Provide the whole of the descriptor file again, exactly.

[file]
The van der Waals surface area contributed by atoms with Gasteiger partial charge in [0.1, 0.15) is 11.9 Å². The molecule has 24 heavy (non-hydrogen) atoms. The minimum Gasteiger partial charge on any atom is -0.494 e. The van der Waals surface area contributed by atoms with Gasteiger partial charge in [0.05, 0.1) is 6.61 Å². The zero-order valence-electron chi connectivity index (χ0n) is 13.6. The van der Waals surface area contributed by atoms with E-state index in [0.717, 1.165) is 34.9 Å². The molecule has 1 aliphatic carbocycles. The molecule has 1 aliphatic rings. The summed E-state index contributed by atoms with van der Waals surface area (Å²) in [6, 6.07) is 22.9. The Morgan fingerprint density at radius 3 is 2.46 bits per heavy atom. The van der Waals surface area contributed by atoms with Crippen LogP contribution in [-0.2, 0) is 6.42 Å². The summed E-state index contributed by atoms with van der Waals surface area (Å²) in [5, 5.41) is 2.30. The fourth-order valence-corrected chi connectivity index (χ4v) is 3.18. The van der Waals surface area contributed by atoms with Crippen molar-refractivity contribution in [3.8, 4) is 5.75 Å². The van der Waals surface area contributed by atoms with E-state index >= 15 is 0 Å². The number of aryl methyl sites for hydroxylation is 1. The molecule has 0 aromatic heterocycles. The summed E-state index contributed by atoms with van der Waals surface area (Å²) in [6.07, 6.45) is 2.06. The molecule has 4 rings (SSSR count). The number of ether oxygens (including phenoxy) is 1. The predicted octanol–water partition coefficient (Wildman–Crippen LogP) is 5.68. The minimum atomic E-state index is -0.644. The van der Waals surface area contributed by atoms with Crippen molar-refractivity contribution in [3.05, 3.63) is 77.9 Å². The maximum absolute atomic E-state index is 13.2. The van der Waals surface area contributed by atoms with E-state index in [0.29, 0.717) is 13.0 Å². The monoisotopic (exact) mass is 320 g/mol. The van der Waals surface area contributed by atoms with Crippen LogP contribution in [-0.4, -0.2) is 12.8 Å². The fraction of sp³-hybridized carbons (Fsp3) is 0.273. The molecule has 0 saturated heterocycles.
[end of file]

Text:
The van der Waals surface area contributed by atoms with Gasteiger partial charge in [0.1, 0.15) is 11.9 Å². The molecule has 24 heavy (non-hydrogen) atoms. The minimum Gasteiger partial charge on any atom is -0.494 e. The van der Waals surface area contributed by atoms with Gasteiger partial charge in [0.05, 0.1) is 6.61 Å². The zero-order valence-electron chi connectivity index (χ0n) is 13.6. The van der Waals surface area contributed by atoms with E-state index in [0.717, 1.165) is 34.9 Å². The molecule has 1 aliphatic carbocycles. The molecule has 1 aliphatic rings. The summed E-state index contributed by atoms with van der Waals surface area (Å²) in [6, 6.07) is 22.9. The Morgan fingerprint density at radius 3 is 2.46 bits per heavy atom. The van der Waals surface area contributed by atoms with Crippen LogP contribution in [-0.2, 0) is 6.42 Å². The summed E-state index contributed by atoms with van der Waals surface area (Å²) in [5, 5.41) is 2.30. The fourth-order valence-corrected chi connectivity index (χ4v) is 3.18. The van der Waals surface area contributed by atoms with Crippen molar-refractivity contribution in [3.8, 4) is 5.75 Å². The van der Waals surface area contributed by atoms with E-state index >= 15 is 0 Å². The number of aryl methyl sites for hydroxylation is 1. The molecule has 0 aromatic heterocycles. The summed E-state index contributed by atoms with van der Waals surface area (Å²) in [6.07, 6.45) is 2.06. The molecule has 4 rings (SSSR count). The number of ether oxygens (including phenoxy) is 1. The predicted octanol–water partition coefficient (Wildman–Crippen LogP) is 5.68. The minimum atomic E-state index is -0.644. The van der Waals surface area contributed by atoms with Crippen molar-refractivity contribution in [3.05, 3.63) is 77.9 Å². The maximum absolute atomic E-state index is 13.2. The van der Waals surface area contributed by atoms with E-state index in [0.29, 0.717) is 13.0 Å². The monoisotopic (exact) mass is 320 g/mol. The van der Waals surface area contributed by atoms with Crippen LogP contribution in [-0.4, -0.2) is 12.8 Å². The fraction of sp³-hybridized carbons (Fsp3) is 0.273. The molecule has 0 saturated heterocycles.